For many people, a trip to Florida is often a chance to encounter one of Florida's most populace lizards, and that is the green and brown anoles. Little tiny lizards with quite a temperament to them, they are a little bit on the tenacious side.
Predators for sure. They look like mini velociraptors to me sometimes, because of their tenacity when they hunt their favorite prey which, of course, is insects.
Two distinct different species, and sometimes I refer to as anolies, anoles. It's almost like tomatoes, tomahtoes; you can say it a lot of different ways. But there's two distinct ones, the first one here is biting my right finger, is the green anole, or the Carolina anole, which is native from the Carolinas all the way down to Florida. This is a native American species that was quite popular in the pet trade for many many years.
In my left hand is the brown anole, which lives in Florida but now more of them, most of them, come up from the Caribbean, and the Bahamas, they're hitchhikers, and they've gotten into the United States. They're somewhat an invasive species, and they're so tenacious they're kind of pushing our green anole friends up the border and out of competition for food. They're very, very aggressive as well.
Green anoles are beautiful, little creatures, in that they have, particularly the males of the species, they throw out this gorgeous dewlap. It's a flap of skin underneath the neck that is brightly colored, and that serves a dual purpose. It's first function, certainly, is to attract a girlfriend. A male anole with a beautiful dewlap is most likely to mate with his female counterparts.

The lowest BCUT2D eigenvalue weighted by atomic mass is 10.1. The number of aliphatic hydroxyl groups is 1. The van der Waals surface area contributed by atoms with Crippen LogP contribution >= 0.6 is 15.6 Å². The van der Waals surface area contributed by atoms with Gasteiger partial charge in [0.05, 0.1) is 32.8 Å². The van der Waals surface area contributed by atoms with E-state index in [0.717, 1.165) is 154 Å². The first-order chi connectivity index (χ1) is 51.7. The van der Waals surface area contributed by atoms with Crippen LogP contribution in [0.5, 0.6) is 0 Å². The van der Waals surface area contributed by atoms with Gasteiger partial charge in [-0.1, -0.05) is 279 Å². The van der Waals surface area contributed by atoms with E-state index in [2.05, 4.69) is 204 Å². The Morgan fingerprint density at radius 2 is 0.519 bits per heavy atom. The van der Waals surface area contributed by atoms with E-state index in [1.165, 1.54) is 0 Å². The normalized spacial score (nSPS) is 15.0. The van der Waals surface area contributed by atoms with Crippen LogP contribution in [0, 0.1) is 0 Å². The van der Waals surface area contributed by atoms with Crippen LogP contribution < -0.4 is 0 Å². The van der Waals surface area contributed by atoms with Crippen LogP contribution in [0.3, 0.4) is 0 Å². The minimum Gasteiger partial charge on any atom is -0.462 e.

The other part of it is just to scare off another male. A male will puff up and show big he is, even though we're looking at an animal that's about 3 to 4 inches in total length, and maybe a couple of ounces in weight. He's trying to show how big and bad he is by throwing out his dewlap, bobbing his head, and saying territorially, this is my area; I live here, you back off.
So, the green and brown anoles are something that I'm sure everybody who's visited Disney World, or has seen grandma in Florida, you're going to encounter these. They cohabitate beautifully with mankind. They are everywhere: crawling across houses, inside of houses, in porches; a daytime diurnal animal that you'll see all day long.
At night they sleep on walls and tree-trunks and they're extremely easy to catch when they're sleeping. During the day, not so much. They are very, very quick, as we can see, our guys here in the branch, how fast they can scurry. This is an animal that suffers from the malady known as autotonomy, which is, if I grab it by the tail, he'll detach that tail, and I'll be left with a wiggling tail in my hand, and the lizard will actually escape.
It's natures way for lizards to defend themselves from not being eaten by some of their favorite predators. Snakes birds of prey, etc, will grab him by the tail because they're so fast and all they'll get is that tail meal, and the lizard lives to see another day. Their tail regenerates, but it's never quite as nice as the original.
This is the green and the brown anole, a treasure of the American southeast, and something you'll see on any trip to the Florida area. They also make wonderful jewelry, should you be so inclined.